Air Liquide, Total plan blue hydrogen capacity for France

Andrea Battaglia


LONDON (ICIS)–France’s TotalEnergies and Air Liquide are planning to decarbonise 255 tonne/day of hydrogen production at TotalEnergies’ Normandy platform with the aim of developing the world’s first blue hydrogen network, the groups announced on Tuesday.

However, the plant could still produce grey hydrogen up to 2030.

Under a long-term contract agreement, Air Liquide will take over and operate TotalEnergies’ hydrogen production unit and connect it to its hydrogen network in the Normandy region, northwest France.

The partnership will also see the launch of development studies for the implementation of a large-scale CO2 capture and storage solution (CCS), which aims at fostering the companies’ net zero target by 2050.

According to the joint announcement, Air Liquide would install its CryocapTM process to capture CO2, while TotalEnergies will handle the transportation and storage of the captured CO2, notably through its CCS projects Northern Lights and Aramis that are currently being developed in the North Sea.

In the long term, this is expected to reduce the carbon emissions from the unit’s hydrogen production by 650,000 tonnes of CO2 per year by 2030, the groups said.

This indicates that the Normandy platform production will be grey hydrogen until such CCS is installed. Both Total and Air Liquide were contacted for comment but did not reply at the time of publication.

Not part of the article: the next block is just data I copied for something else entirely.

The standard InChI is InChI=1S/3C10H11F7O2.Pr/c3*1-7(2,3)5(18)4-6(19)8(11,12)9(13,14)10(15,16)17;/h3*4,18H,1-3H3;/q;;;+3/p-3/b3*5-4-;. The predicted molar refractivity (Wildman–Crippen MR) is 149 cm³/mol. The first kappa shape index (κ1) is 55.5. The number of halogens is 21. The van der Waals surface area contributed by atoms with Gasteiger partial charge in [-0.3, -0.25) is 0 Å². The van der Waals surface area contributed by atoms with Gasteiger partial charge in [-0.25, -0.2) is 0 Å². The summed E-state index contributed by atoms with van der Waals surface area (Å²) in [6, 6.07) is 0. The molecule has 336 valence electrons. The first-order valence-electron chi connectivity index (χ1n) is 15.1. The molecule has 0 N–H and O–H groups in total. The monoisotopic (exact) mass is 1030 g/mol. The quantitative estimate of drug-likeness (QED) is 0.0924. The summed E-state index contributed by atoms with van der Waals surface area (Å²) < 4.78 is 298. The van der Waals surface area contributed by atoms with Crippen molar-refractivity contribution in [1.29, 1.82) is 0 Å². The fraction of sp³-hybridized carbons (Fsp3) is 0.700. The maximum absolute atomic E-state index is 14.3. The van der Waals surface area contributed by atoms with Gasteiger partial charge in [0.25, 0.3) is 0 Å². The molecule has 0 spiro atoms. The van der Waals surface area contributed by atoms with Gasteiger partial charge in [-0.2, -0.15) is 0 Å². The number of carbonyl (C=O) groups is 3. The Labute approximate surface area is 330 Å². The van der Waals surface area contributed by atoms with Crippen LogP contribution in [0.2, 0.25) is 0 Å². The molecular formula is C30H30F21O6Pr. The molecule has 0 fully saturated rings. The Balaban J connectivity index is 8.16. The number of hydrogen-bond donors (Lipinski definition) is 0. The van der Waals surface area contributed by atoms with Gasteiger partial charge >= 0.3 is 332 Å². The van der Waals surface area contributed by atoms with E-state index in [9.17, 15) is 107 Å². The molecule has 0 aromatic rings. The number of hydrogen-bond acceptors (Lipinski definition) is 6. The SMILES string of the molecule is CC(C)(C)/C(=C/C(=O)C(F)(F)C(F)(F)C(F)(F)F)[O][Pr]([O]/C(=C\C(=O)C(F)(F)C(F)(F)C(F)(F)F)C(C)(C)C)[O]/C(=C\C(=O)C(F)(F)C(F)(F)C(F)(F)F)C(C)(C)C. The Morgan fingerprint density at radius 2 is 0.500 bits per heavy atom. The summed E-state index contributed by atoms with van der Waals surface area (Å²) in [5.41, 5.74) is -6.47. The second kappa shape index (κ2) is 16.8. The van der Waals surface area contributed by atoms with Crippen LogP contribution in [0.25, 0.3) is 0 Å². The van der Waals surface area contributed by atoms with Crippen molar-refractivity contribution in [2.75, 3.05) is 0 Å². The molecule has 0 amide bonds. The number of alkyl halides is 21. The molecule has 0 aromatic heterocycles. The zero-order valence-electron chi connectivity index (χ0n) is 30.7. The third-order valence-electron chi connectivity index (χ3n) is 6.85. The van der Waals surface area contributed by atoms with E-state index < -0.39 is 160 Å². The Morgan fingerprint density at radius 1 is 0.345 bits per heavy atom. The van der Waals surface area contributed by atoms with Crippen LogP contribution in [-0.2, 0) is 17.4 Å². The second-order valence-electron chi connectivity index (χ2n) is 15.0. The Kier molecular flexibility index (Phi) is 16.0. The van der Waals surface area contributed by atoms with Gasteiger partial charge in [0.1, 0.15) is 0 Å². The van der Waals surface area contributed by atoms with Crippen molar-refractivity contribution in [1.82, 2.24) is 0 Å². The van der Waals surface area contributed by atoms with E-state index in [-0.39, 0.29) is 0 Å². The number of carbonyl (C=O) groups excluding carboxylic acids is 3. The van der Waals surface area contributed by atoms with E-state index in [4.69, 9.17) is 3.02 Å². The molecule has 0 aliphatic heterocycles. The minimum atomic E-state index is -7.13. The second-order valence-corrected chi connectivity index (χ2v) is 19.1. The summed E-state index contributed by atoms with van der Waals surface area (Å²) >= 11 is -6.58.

The project will also pave the way for a low-carbon hydrogen ecosystem in the Axe Seine/Normandy and should help capture up to 3 million tonnes of CO2 per year by 2030 in the Normandy industrial basin, a target previously set by TotalEnergies and AirLiquide in a memorandum of understanding signed in July.


The French hydrogen strategy, released in September 2020, puts France at the top of European nations with regards to hydrogen ambitions.

Its national policy plan outlined 6.5GW of installed electrolysis production capacity by 2030, the highest pledge of EU nations to date. Further, this hydrogen was marked as “zero carbon” suggesting the power for the electrolysers came from either renewables or nuclear.

The plan, however, does not provide an extension for blue hydrogen.

Further, in the country’s recently approved plan for the European Commission’s recovery and resilience facility, France is expect to use around €2bn of funding for hydrogen. Specifically, the country focused primarily on green hydrogen for its recovery spending.

Additional reporting by Jake Stones


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